Johns Hopkins Medicine. After 12 years of studying it, researchers found that there was a considerable impact on brain health in adults with minor to severe hearing loss. For example:
- Dementia is five times more likely in someone suffering from severe hearing loss
- Somebody with slight hearing loss has two times the risk of dementia
- Someone with moderate hearing loss triples their chance of getting dementia
The study revealed that when a person suffers from hearing loss, their brain atrophies faster. The brain needs to work harder to do things such as maintaining balance, and that puts stress on it that can lead to damage.
Poor hearing has an effect on quality of life, also. A person who doesn’t hear well is more likely to feel anxiety and stress. They are also prone to depression. Higher medical costs are the result of all of these factors.
The Newest Study
The newest research published November in the Journal of the American Medical Association (JAMA) shows that not getting your hearing loss checked is a budget buster, also. The University of California San Fransisco, Johns Hopkins with AARP, and Optum Labs also ran this study.
They examined data from 77,000 to 150,000 people over the age of 50 who had untreated hearing loss. Just two years after the diagnosis of hearing loss, patients generated almost 26 percent more health care costs than individuals with normal hearing.
That number continues to increase over time. Over a ten year period, healthcare expenses increase by 46 percent. When you break those numbers down, they add up to an average of $22,434 per person.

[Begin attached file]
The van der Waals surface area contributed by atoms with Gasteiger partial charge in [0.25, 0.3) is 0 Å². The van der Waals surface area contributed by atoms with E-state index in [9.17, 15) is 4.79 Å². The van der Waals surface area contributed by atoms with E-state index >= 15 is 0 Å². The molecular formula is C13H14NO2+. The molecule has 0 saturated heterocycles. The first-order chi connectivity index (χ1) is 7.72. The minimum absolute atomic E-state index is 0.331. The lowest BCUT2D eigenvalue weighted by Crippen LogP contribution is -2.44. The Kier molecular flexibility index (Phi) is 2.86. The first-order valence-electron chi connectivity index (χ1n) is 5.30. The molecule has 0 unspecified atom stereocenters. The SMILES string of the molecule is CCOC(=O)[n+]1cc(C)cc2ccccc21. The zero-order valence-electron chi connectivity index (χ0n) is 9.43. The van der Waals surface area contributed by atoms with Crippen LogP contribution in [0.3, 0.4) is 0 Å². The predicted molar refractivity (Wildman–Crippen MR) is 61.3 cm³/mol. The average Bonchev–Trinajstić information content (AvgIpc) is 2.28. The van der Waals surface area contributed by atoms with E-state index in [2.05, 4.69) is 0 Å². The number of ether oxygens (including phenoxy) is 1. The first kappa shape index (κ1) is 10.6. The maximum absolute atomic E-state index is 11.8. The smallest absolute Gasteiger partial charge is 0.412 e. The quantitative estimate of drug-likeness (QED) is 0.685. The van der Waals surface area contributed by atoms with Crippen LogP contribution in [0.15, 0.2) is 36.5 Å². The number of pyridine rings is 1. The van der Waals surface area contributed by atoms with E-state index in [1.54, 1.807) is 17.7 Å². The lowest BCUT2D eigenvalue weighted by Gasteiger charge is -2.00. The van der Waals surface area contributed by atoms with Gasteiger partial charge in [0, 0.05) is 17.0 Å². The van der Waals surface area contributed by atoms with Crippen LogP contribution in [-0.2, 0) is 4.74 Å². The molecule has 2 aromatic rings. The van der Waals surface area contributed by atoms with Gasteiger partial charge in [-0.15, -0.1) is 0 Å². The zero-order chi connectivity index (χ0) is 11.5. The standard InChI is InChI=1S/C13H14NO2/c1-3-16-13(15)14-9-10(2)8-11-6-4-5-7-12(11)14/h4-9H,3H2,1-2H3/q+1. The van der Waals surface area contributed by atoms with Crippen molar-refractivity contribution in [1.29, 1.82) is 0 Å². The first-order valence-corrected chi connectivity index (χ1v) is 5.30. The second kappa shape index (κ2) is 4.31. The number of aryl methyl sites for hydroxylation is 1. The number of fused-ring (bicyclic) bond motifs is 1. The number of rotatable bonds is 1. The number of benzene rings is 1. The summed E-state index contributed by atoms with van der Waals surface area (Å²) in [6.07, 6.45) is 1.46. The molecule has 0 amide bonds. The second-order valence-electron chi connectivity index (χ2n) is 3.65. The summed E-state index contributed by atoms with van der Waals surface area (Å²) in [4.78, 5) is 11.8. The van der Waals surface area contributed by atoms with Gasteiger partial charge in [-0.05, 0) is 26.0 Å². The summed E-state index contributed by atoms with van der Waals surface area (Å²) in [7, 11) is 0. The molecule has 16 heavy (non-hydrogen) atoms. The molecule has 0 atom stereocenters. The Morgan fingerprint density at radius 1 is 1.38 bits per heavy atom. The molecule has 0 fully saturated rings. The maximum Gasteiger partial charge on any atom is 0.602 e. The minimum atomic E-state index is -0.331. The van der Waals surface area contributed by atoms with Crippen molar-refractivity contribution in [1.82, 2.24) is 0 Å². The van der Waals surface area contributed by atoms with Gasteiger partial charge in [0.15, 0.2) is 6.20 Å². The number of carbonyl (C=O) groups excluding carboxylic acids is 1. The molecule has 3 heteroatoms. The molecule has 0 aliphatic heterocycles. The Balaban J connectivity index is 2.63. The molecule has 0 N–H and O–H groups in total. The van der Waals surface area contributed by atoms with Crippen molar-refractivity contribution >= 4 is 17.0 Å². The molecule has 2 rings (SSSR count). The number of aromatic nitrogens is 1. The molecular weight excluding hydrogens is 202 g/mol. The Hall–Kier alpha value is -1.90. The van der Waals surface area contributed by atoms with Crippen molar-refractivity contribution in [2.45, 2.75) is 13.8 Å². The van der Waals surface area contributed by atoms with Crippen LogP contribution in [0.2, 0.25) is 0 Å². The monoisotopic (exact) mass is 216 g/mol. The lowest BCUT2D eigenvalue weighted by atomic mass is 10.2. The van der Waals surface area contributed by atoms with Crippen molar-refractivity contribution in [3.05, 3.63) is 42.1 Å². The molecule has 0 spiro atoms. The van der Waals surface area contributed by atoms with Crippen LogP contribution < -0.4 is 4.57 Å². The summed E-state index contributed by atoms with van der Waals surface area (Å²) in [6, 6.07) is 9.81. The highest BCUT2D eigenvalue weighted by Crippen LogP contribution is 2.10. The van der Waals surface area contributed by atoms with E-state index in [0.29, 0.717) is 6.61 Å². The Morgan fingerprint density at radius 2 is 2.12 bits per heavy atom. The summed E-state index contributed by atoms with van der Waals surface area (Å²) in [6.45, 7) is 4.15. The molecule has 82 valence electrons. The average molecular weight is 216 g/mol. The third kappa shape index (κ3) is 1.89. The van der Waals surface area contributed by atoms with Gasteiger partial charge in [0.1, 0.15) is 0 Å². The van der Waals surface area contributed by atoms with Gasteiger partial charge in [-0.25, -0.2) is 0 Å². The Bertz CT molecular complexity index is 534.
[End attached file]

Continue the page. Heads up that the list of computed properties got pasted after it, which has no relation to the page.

The study lists factors associated with the increase including:
- Lower quality of life
- Decline of cognitive ability
A connection between untreated hearing loss and an increased rate of mortality is indicated by a second study conducted by the Bloomberg School. Some other findings from this study are:
- 3.6 more falls
- 6.9 more diagnoses of depression
- 3.2 more diagnoses of dementia per 100 over the course of 10 years
The research by Johns Hopkins correlates with this one.
Hearing Loss is on The Rise
According to the National Institute of Deafness and Other Communication Disorders:
- Around 15 percent of young people 18 years old have a hard time hearing
- Up to 8.5 percent of 55-to-64-year-olds have loss of hearing
- There’s significant deafness in individuals aged 45 to 54
- Presently, 2 to 3 out of every 1,000 children has hearing loss
The number rises to 25 percent for people aged 65 to 74 and 50 percent for anybody over the age of 74. Those numbers are anticipated to rise over time. As many as 38 million people in this country may have hearing loss by the year 2060.
Wearing hearing aids can alter these figures, though, which the study doesn’t indicate. What they do recognize is that using hearing aids can prevent some of the health issues associated with hearing loss. To figure out whether using hearing aids decreases the cost of healthcare, more studies are necessary. There are more benefits to wearing them than not, undoubtedly. Make an appointment with a hearing care professional to see if hearing aids are right for you.